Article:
DOI: 10.1515/zaa-2023-2045 ISSN: 0044-2305

Afterword: Running with the Metaphor of Social Invisibility

Esther Peeren
  • Literature and Literary Theory
  • Linguistics and Language
  • Language and Linguistics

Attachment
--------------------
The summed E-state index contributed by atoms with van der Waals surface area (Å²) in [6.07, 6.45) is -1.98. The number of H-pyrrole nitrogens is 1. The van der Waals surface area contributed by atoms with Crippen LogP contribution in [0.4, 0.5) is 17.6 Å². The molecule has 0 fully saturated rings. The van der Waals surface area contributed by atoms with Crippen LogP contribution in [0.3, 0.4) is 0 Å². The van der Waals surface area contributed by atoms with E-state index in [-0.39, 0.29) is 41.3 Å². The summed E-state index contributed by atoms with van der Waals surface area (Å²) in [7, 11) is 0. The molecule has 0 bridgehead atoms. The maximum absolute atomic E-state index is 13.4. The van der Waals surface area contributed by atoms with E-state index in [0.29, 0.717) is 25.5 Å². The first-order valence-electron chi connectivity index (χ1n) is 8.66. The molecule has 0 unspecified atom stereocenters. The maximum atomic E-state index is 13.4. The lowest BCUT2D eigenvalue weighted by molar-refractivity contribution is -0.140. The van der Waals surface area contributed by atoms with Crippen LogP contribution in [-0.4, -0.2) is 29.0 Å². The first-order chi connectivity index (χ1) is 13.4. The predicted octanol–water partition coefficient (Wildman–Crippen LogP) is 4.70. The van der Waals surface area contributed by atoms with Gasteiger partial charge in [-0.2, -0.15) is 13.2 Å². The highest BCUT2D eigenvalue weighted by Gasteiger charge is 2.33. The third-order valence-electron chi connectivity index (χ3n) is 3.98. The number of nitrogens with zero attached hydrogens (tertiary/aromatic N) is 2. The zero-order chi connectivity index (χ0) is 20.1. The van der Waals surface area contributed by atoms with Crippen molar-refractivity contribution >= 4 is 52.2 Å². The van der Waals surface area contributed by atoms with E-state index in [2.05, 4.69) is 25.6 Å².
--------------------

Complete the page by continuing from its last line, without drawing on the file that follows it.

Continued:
In this afterword, I reflect on the contributions gathered in this special issue, which make clear that social invisibility is multivalent, as visibility, invisibility, and the oscillation between them have different meanings and effects in different social and literary contexts. To the points made about social invisibility in the contributions, I add three more. First, after considering social disappearance as a possible alternative to social invisibility, I conclude that the lack of clear boundaries between these two highly elastic metaphors should not be seen as a problem, but as fruitful: running with both metaphors allows us to arrive at a better understanding of the lives led by particular precaritized groups, and to compare these lives across historical and cultural contexts, as well as across approaches and methods. Second, while social invisibility and social disappearance have predominantly been used to figure disempowerment, it should be acknowledged that escaping notice can also empower. A brief reading of Don DeLillo’s Cosmopolis illustrates the power self-chosen invisibility may impart to the privileged. Third, I argue that humanities approaches to fictionality and narrative and visual form, as found across different types of art and media, provide ways of thinking through social invisibility that add something valuable to empirical and ethnographic approaches in the social sciences. The main reason for this is that narrative and visual form can defamiliarize our perception of the social world, enabling us to notice again or notice differently what has become unremarkable.